Dragon Times: Only two students, you and An'ichi Miyagi?

Shuichi Aragaki: That's right.

Dragon Times: I heard that Chojun Miyagi and Choki Motobu had a fight. Is that so?

Shuichi Aragaki: Well I heard that too, but it's best not to comment on such things. Both of them were great karate men who founded schools of karate so out of respect for them I don't want to say anything.

Dragon Times: In the old days these fights were fairly common weren't they?

Shuichi Aragaki: In the old days, yes. The other day I heard from the principal of an elementary school that in Koto Oyama in Shuri there were always people who would accept a challenge to fight. You know, kakedameshi. In Naha at the graveyard you could always find someone to try your skill on. Even when you were walking on the street and you saw someone coming towards you who looked strong or had an unpleasant manner you could challenge him to kakedameshi.

It wasn't so much like an argument or a really bitter confrontation rather a test of ability. If you challenged someone much stronger or much weaker, you could withdraw. If you encountered someone your own level you could fight. It was unusual for anyone to get really badly hurt.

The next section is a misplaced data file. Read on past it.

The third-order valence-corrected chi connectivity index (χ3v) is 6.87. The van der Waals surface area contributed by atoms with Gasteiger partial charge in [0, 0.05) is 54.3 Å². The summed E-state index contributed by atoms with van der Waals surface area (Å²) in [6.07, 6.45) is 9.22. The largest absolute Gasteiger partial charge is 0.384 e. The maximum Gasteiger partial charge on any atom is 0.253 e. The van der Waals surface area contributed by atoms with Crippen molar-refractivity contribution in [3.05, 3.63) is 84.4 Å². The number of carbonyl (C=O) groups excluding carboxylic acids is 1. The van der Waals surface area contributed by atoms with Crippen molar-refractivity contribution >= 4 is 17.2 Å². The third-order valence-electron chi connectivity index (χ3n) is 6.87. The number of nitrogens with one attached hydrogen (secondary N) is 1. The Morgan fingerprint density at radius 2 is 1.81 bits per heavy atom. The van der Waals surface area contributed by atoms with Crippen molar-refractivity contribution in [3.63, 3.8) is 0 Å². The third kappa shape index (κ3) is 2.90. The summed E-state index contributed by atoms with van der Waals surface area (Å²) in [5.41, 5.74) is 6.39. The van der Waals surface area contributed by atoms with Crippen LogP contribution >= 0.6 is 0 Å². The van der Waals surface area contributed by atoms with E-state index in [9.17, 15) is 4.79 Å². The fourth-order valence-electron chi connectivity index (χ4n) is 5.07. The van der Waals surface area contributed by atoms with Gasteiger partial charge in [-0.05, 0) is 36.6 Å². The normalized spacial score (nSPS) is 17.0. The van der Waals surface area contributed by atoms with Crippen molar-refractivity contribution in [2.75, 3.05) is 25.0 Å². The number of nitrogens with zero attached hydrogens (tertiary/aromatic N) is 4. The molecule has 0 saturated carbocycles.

Dragon Times: They say that in the old days in Okinawa they didn't do kumite in the dojo.

Shuichi Aragaki: No, they did it in the dojo and outside as well. When you left the dojo you wouldhave to be careful because people would hang around outside to pick a fight with students and see how good they were. You avoided dark alleys on the way home and always kept alert to make sure that nobody was following you. (continued)

Dragon Times: I have heard some people say that Miyagi Sensei was a gentleman. Others say that he was scary. What was your personal experience?

Shuichi Aragaki: Actually Miyagi sensei was very scary, terrifying in fact. I couldn't go near him, he had such an aura. When he practised karate his eyes glowed and emanated power. He was a bushi. His gaze was intimidating. While he was talking to me he would fix me with his eyes and I would be afraid. It was like a snake looking at a mouse, I could not move when he looked at me. However in his family life he was a gentle and kind man. During training he was very hard and would slap us because when you are told something in training you might forget, but if you are slapped you always remember. I was so scared of his slap.

In the old days my seniors said that if you asked a question he would ignore you. However, when I was training at his dojo he was older and more mellow. If we asked a question he would explain in detail so I think I am very lucky that I trained when I did.

Dragon Times: How did Miyagi sensei train his students?